I'd like to do a similar shootout Adams versus Genelecs here, however, in the end, this is a mastering room, not a mixing room. My goals as a mixing engineer are well known, to have the most accurate, uncolored loudspeaker possible, yes, one which has some of the attributes you are describing, which reveals what is there. And it seems that are some of the goals you are using as well in your criteria for a mixing speaker.

However, my devil's advocate response about your comment that the Adams revealed a particular character of a snare drum that none of the other monitors did is this: What if the Adams are adding a coloration of their own that is making the speaker produce (or exagerrate) something that is really not on the recording? To help settle that I would suggest you listen to the most natural classical and jazz recordings around and see which of the loudspeakers you are comparing sounds most natural. When you listen to pop recordings, they themselves often have been hyped in one frequency range or another and you can get off-base.

All these are possbilities I bring up. I certainly agree that the 8050's are not the world's most "natural" speakers. But is the (possibly exagerrated?) high end of the Adams the right response to that? And then there is the question of which speaker is most suitable for mixing, and since I'm not working in the trenches, only time will tell. I would like to have been a fly on the wall in your room, as I am also a very experienced listener and know a few tricks about placement and associated electronics that help to get the most balanced sound from a loudspeaker.

Like Mike Chaffee who just reported here, I like to be at a session to make sure that the speaker that I know, in the testing, is placed as optimally as possible to expose its attributes and not bring out its weaknesses. That should be true for the Adams and Mackies as well. The more you know a speaker....  

Regardless, it sounds like you've done a very fine job and I would welcome hearing about more tests done to the rigorous degree that you have done. It will also be interesting to hear the concensus from the marketplace as the months and years go on and more people get to try and use the various new competitors for "best mixing speaker."

BK
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JDSStudios

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Re: Genelecs 8050A vs Mackies HR824 vs Adams S2.5A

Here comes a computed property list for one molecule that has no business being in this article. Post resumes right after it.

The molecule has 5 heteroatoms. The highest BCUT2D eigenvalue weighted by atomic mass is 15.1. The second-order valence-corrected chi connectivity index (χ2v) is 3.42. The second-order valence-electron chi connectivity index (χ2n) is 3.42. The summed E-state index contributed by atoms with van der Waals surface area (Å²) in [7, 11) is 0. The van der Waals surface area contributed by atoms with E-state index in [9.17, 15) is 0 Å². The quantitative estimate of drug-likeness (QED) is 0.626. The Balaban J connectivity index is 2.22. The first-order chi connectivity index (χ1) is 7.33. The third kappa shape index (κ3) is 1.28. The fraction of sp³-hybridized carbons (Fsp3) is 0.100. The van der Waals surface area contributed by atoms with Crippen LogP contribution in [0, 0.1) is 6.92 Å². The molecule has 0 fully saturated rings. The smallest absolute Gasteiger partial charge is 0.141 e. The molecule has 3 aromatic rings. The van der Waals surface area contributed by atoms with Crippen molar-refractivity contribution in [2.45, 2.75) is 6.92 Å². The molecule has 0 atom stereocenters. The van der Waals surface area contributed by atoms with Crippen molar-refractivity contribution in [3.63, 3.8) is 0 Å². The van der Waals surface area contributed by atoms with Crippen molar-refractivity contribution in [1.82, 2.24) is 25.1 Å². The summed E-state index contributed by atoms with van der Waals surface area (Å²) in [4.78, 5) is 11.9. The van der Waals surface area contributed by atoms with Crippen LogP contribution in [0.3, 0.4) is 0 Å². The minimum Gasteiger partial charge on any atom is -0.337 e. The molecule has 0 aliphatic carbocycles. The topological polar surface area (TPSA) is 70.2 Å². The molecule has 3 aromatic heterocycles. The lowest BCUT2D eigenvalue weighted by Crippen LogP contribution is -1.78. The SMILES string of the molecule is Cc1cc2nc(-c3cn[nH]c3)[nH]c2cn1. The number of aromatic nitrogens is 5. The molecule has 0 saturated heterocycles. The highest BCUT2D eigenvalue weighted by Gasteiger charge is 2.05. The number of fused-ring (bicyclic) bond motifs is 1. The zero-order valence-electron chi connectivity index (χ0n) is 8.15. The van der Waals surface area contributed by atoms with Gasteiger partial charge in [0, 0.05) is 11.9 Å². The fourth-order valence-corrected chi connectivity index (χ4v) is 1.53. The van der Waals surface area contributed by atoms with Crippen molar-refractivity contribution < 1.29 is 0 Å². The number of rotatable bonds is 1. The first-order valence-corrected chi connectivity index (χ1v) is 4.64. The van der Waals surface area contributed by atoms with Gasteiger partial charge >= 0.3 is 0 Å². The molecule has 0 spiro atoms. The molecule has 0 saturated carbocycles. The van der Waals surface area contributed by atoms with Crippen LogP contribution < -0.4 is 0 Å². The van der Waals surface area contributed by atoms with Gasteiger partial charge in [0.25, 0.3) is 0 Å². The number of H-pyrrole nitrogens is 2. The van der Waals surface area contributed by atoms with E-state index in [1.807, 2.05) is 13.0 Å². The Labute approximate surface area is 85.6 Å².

« Reply #40 on: January 15, 2005, 04:35:21 am »

bobkatz wrote on Fri, 14 January 2005 18:15

It sounds like you have a very good room from the dimensions. As for the Genelecs sounding "bassier" than the rest, I don't know how to relate. Once we positioned the 8050's here at the right distance from the walls, around here the bottom end was accurate down to the rolloff of the 8050 and not exagerrated. Is it possible that the Adams are lacking in bottom end and that was the perfect match for a resonance in your room?

As for the "making everything sound beautiful" but not accurate argument. I must admit it was Genelecs I was referring to when I discussed loudspeakers of that "ilk" in my book. But I found the 8050's to be FAR LESS in that vein than any previous Genelecs that I have heard.

I'd like to do a similar shootout Adams versus Genelecs here, however, in the end, this is a mastering room, not a mixing room. My goals as a mixing engineer are well known, to have the most accurate, uncolored loudspeaker possible, yes, one which has some of the attributes you are describing, which reveals what is there. And it seems that are some of the goals you are using as well in your criteria for a mixing speaker.

However, my devil's advocate response about your comment that the Adams revealed a particular character of a snare drum that none of the other monitors did is this: What if the Adams are adding a coloration of their own that is making the speaker produce (or exagerrate) something that is really not on the recording? To help settle that I would suggest you listen to the most natural classical and jazz recordings around and see which of the loudspeakers you are comparing sounds most natural. When you listen to pop recordings, they themselves often have been hyped in one frequency range or another and you can get off-base.

All these are possbilities I bring up. I certainly agree that the 8050's are not the world's most "natural" speakers. But is the (possibly exagerrated?) high end of the Adams the right response to that? And then there is the question of which speaker is most suitable for mixing, and since I'm not working in the trenches, only time will tell. I would like to have been a fly on the wall in your room, as I am also a very experienced listener and know a few tricks about placement and associated electronics that help to get the most balanced sound from a loudspeaker.